The European Parliament’s car emissions inquiry urgently needs more information from the EU Commission, it says in a recent resolution. Half-way through its mandate, the Committee of Inquiry into Emission Measurements in the Automotive Sector (EMIS), has yet to receive some Commission documents on emission measurements and details of expert group work on vehicle type approval procedures, notes the text. The inquiry’s final report is due in spring 2017.
Since its inaugural meeting on 2 March, EMIS has held 12 meetings with close to 50 hours of hearings with 37 experts, who also replied to about 400 questions beforehand. It has also commissioned a study into discrepancies in emissions between type-approval tests and real-world driving.
The committee was set up in response to revelations about cheating devices used to reduce pollutant emissions during official car tests. It is investigating whether the Commission or national officials suspected or knew of the cheating before it was discovered in the USA and why were they not – intentionally or unintentionally – more prudent in addressing discrepancies in emissions between type-approval tests and real-world driving.
The resolution, drafted by Pablo Zalba Bidegain (ES) and Gerben-Jan Gerbrandy (NL), was passed by 618 votes to 26, with 7 abstentions. It repeats the call to the Commission and the member states to assist the inquiry by respecting the principle of “loyal cooperation” as defined by EU rules.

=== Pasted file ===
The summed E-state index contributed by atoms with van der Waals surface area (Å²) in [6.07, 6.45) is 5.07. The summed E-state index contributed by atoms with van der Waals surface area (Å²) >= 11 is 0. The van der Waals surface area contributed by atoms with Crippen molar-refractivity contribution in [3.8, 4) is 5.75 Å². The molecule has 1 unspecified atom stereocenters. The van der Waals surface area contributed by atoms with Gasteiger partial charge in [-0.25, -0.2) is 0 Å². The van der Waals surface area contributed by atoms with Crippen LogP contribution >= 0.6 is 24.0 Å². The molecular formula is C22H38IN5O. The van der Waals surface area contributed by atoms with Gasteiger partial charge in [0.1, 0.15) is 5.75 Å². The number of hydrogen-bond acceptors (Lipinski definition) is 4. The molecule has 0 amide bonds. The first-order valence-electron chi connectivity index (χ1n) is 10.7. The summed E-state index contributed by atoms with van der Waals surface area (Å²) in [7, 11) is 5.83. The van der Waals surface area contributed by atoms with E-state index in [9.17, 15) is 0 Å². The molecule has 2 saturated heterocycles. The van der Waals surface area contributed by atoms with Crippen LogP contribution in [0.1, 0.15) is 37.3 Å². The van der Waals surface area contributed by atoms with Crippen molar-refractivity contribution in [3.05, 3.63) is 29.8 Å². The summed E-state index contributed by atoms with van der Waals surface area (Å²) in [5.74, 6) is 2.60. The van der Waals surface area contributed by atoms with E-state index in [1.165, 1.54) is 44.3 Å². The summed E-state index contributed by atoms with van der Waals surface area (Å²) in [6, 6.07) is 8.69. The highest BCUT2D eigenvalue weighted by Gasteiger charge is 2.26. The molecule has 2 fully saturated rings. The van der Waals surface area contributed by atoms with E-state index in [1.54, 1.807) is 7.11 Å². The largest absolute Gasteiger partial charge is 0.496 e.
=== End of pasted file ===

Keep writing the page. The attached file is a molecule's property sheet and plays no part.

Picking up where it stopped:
Mr Zalba Bidegain emphasized that the inquiry committee should not just “investigate and find the truth of what happened in the past but also make proposals to prevent something similar being repeated in the future. This crisis is also an opportunity to adapt the European automotive industry to the 21st century and ensure a better future for 12 million families of workers in the car manufacturing sector.”
Mr Gerbrandy explained that cooperation with the EU Commission has improved since the summer, and that the future investigation will focus on the responsibility of national authorities, because “European democracy also means that national ministers are accountable in Europe. Questions on the role of EU member states remain since the implementation and enforcement of EU legislation on car emissions seem very weak.”
The Commission in particular should provide committee members with all requested documentation relating to the measurements of vehicle emissions, including work done by the Joint Research Centre (JRC), as well as all records of the activities of various expert groups dealing with legislation on vehicle type approval procedures, says the text.
The EMIS committee is to meet up to 10 times more before the end of 2016 and hear several more representatives of EU national and regional authorities and car manufacturers. Its final report should be presented to the full House by 2 March 2017.